This Week’s Discoveries | 12 March 2019
- 12 March 2019
- This Week's Discoveries
Niels Bohrweg 2
2333 CA Leiden
- De Sitterzaal
Gravitational waves from space: ESA’s LISA mission.
Elena Rossi (Leiden Observatory)
Elena Maria Rossi obtained her PhD at the University of Cambridge with her thesis “Structure and energy content of gamma-ray burst jets”. She held a Chandra Fellowship at University of Colorado and a postdoctoral fellowship at the Hebrew University of Jerusalem. Currently, she is an Associate Professor at the Leiden Observatory.
Her research in theoretical astrophysics and data mining focuses on studies of phenomena around compact objects and on stellar dynamics as a tool to trace the Galactic dark matter.
Structural Principles to Steer the Selectivity of the Electrocatalytic Reduction of Aliphatic Ketones on Platinum
Christoph Bondü (LIC)
Broadly speaking I conduct research on electrocatalysis. That is, how does the nature of the electrode influence an electrochemical reaction. In my current project, I address this question for electrochemical hydrogenation of ketones. Here I built an understanding of how the interaction between electrode and substrate affects the catalytic activity of the electrode. On the one side I am interested in how this interaction is influenced by the crystallographic orientation of the electrode and on the other side, I want to elucidate how it is affected by the nature of the substrate.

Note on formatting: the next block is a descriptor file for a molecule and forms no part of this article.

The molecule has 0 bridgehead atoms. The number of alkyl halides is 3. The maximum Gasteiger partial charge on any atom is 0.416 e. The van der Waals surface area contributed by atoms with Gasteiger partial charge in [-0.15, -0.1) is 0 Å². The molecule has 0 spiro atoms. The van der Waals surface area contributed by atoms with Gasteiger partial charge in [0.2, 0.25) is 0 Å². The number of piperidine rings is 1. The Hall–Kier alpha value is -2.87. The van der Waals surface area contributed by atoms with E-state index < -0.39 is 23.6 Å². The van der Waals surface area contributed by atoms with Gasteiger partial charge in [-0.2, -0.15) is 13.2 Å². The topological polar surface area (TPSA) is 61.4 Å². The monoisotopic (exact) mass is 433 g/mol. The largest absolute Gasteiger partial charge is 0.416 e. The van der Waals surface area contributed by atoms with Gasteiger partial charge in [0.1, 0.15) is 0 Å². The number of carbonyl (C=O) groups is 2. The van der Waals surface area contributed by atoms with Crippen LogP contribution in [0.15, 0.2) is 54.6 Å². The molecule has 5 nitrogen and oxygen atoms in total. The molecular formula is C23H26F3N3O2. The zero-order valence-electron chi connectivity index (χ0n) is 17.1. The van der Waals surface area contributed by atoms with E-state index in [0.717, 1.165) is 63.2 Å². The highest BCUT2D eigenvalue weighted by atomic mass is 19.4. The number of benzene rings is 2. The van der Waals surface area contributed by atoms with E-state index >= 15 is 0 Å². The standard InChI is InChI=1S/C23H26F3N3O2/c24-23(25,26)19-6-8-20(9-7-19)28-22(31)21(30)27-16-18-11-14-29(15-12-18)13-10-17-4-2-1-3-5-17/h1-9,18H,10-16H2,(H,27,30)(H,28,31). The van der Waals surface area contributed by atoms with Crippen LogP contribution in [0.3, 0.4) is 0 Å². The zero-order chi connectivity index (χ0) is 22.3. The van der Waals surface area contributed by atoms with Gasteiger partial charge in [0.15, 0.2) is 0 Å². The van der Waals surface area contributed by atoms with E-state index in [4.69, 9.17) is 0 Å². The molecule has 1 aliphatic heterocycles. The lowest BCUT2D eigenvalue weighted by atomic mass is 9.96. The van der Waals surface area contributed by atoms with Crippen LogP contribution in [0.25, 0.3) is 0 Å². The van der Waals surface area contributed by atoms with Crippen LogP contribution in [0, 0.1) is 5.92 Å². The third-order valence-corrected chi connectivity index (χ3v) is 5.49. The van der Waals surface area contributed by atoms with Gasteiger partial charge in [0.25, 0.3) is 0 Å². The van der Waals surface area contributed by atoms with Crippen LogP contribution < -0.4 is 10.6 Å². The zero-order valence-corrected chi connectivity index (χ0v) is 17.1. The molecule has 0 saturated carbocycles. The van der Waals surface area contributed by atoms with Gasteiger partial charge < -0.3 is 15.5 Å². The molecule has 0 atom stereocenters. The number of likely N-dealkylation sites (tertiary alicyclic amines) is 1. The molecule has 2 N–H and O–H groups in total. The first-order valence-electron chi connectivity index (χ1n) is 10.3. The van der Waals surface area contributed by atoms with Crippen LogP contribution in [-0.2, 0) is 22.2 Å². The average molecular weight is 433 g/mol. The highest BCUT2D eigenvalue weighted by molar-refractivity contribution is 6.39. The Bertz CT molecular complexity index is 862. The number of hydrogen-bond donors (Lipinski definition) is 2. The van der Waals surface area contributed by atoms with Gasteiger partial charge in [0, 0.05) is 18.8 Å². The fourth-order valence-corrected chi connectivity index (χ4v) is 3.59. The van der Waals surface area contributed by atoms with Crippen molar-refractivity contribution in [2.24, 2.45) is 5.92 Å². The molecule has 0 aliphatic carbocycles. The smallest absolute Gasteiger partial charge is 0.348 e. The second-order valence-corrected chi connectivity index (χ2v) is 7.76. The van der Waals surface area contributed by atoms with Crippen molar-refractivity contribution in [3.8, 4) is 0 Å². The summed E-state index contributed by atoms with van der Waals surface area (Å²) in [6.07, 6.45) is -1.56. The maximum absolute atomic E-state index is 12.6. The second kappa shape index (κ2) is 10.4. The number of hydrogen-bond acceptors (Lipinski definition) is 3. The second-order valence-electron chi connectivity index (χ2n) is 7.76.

I am going to present the electrochemical reduction of acetone as a model reaction for the reduction of ketones. It was shown before that acetone can be reduced to propane and 2-propanol at polycrystalline platinum [1, 2]. Our own results based on online electrochemical mass spectroscopy (OLEMS) confirm the evolution of propane during acetone reduction from 0.1 M H2SO4. However, experiments at single crystal electrodes reveal that propane formation takes place at the step sites of Pt[(n+1)(100)x(110)] type crystals. No acetone reduction proceeds at pristine Pt(100)- and Pt(111)-single crystals. However, with increasing -step density the current density due to acetone reduction increases at Pt[(n-1)(111)x(110)]-type electrodes. FTIR-experiments and OLEMS-experiments reveal the selective formation of 2-propanol at Pt(110)-electrodes without concomitant hydrogen evolution. Unlike Pt(100), which undergoes rapid deactivation in the course of acetone reduction, the formation of 2-propanol at Pt(110) is not hampered by the presence of even major amounts of 2-propanol.
Computational studies reveal that the sensitivity of the product distribution can be understood by the strength with which acetone binds to the respective surface sites. Pt(111) is inactive for acetone reduction because of unfavourable adsorption thermodynamics. After the first reduction step an alcoholic intermediate (CH3(COH)CH3*) remains adsorbed. At the steps of Pt[(n-1)(111)x(110)]-type electrodes reductive desorption of the intermediate to form 2-propanol is favourable over the cleavage of the C,O-bond, while the opposite is the case for step sites of Pt[(n+1)(100)x(110)] type electrodes. The latter, therefore, go on to form propane.
 B. Bänsch, T. Härtung, H. Baltruschat, J. Heitbaum, Reduction and oxidation of adsorbed acetone at platinum electrodes studied by DEMS, Journal of Electroanalytical Chemistry and Interfacial Electrochemistry, 259 (1989) 207-215.
 X. de Hemptinne, K. Schunck, Electrochemical reduction of acetone. Electrocatalytic activity of platinized platinum, Transactions of the Faraday Society, 65 (1969) 591-597.